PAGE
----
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Respecting the Roots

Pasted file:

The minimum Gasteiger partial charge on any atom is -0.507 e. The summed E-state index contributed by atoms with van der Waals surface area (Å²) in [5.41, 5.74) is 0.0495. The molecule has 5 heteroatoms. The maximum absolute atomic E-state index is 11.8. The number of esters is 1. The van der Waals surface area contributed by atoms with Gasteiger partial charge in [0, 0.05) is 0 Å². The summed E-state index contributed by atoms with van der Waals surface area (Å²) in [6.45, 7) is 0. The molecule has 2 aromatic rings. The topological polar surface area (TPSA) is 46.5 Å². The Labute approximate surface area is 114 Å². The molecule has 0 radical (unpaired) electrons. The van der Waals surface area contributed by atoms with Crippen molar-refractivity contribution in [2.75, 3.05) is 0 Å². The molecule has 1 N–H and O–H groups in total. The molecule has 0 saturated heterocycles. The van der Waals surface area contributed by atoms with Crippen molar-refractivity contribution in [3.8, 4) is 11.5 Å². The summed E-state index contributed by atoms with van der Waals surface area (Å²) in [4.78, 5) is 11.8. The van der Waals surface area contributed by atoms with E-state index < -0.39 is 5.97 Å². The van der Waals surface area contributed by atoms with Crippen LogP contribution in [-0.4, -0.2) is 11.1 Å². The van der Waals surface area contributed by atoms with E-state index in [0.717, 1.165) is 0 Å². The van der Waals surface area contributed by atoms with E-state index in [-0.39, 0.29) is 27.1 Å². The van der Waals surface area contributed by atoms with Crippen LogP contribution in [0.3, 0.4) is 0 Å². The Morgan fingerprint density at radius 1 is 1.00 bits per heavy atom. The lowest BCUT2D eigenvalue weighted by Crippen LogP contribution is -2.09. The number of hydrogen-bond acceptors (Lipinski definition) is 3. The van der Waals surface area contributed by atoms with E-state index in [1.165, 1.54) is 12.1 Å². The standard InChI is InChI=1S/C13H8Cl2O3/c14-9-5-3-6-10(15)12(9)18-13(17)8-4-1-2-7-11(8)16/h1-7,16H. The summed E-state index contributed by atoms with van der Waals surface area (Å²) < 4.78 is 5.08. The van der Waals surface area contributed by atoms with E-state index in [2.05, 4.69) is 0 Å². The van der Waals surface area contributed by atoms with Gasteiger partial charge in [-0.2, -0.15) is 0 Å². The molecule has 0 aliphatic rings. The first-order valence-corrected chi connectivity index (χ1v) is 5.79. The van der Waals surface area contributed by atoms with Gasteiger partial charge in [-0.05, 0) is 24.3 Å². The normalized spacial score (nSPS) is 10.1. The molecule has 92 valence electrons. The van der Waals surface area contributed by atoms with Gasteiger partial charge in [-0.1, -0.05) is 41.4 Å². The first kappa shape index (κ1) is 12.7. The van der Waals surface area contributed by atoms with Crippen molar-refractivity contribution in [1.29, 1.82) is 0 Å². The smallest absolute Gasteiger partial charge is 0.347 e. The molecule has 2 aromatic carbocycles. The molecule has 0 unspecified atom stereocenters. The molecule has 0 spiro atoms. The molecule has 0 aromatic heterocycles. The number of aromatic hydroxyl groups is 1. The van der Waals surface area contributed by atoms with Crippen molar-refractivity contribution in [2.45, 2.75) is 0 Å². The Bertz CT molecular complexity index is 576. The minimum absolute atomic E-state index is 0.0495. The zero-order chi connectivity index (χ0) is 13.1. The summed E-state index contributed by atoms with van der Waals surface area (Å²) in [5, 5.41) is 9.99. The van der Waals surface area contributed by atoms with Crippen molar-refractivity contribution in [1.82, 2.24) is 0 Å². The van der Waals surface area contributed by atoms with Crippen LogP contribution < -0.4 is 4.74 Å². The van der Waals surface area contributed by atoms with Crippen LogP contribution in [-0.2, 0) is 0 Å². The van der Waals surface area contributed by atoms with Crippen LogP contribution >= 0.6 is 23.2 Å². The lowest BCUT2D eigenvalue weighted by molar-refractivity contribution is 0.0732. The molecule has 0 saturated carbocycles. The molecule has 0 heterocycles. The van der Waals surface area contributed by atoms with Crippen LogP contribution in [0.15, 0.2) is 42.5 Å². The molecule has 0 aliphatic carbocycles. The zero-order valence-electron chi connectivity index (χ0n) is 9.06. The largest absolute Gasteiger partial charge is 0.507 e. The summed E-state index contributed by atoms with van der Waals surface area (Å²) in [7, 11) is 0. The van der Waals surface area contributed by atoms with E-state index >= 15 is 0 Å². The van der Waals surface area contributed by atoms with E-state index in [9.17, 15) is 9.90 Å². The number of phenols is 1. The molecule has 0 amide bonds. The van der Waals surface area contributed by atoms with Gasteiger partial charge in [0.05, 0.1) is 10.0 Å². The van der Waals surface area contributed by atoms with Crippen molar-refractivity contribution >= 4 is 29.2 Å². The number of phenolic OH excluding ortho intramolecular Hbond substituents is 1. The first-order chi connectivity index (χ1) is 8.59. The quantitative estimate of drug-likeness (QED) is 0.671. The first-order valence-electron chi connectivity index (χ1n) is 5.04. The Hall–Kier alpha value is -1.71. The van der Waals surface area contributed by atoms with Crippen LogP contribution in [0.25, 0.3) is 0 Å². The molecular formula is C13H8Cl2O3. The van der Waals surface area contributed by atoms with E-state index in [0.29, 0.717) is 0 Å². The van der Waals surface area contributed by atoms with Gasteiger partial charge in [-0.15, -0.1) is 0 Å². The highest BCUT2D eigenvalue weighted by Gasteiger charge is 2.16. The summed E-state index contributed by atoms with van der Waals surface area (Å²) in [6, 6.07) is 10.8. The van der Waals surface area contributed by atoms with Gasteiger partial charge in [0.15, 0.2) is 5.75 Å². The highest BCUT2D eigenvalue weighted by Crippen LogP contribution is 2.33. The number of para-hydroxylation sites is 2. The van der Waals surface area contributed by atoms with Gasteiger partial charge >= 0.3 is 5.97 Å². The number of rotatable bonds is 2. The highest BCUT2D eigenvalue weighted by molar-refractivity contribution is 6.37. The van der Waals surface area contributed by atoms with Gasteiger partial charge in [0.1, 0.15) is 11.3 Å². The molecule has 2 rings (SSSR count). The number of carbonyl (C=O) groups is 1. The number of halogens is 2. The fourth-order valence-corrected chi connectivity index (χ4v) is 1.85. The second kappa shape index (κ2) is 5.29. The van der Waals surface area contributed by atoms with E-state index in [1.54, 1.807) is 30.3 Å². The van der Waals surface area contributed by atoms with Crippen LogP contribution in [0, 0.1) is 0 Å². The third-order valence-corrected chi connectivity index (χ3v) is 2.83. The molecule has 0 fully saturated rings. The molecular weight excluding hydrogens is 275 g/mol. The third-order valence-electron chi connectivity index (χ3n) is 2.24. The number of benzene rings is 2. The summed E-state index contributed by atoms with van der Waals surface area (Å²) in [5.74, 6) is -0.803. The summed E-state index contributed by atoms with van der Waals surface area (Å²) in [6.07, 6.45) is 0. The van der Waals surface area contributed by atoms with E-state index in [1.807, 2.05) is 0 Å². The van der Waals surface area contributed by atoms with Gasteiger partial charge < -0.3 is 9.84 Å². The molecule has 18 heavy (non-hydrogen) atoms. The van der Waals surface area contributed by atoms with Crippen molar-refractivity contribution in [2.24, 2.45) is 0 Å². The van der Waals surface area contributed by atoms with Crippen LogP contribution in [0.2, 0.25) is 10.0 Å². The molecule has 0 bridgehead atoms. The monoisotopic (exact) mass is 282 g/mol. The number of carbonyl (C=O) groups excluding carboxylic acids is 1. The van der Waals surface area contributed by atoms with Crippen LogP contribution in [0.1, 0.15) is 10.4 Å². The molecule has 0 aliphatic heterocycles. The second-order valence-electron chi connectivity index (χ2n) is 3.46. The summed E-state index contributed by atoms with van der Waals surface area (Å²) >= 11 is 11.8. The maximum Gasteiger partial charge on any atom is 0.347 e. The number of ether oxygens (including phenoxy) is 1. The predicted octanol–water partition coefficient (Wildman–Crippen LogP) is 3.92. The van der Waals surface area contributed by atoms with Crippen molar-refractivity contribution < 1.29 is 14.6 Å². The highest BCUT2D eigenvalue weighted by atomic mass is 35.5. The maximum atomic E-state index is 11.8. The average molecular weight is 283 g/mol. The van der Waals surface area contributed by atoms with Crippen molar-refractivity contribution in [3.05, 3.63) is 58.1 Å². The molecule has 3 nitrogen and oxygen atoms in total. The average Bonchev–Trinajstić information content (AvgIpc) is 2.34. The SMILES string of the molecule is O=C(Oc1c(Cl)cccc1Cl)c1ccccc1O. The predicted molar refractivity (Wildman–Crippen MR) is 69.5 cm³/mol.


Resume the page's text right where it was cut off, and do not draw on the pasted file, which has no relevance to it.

Kava, although around for thousands of years in the Pacific Islands is fairly new to North America and Europe. I believe its important to reflect on the true historical perspective of Kava in the places in which it is actually grown. In doing so we can reflect on its traditional place within community and culture. Kava has always had a place of importance in the Pacific Islands,and until the influence of Missonaries and colonialism it existed throughout the islands of the pacific. In some places it was banned by the invaders and on other islands encouraged. In the places where it was encouraged many saw Kava as a preferable alternative to the disruptive qualities of Alcohol. A recent example of this was when Vanuatu gained its independence from its colonial powers in 1980. The consumption of beer had gained popularity and alcohol related crime was a growing problem in the capital of Port Vila. The government of Vanuatu recognized that its people had lost sight of their traditional core values when alcohol was consumed, it was a escalating issue. The answer was to increase the taxes on alcohol to make it less affordable to the the average Ni-Van. The natural alternative for locals was of course to turn to traditional ways to unwind. This being Kava due to its easy accessibility and low cost. Before long crime rates plummeted and Kava bars (Nakamals) popped up in many towns and villages. Kava harmonized and refocused the population. Rather than distracting people from life, it added perspective and clarity. It rebuilt the broken bonds that Alcohol had smashed and brought about stability and reconciliation. Kava connected people to what their ancestors had realized 2500 years before when Kava was first domesticated. To this day the Vanuatu government body share a shell of Kava before meetings. There is even a Kava Bar across from the Parliament buildings where you will often see politicians sharing a shell or two. Although Kava in North America and Europe is not steeped in cultural traditions, there are lessons we can learn from Vanuatu. We tend to promote Kava as an Alcohol alternative here. People who are new to Kava often expect this. But Kava demands a different perspective. It is neither party drug nor a commodity to be taken advantage of. The lessons and selective breeding of the Noble Kava plant have for centuries in the Pacific islands been bred into the roots. These lessons teach us the values of peace, contemplation, relaxation, openness and understanding. Paulie Paul Goodwin Copyright

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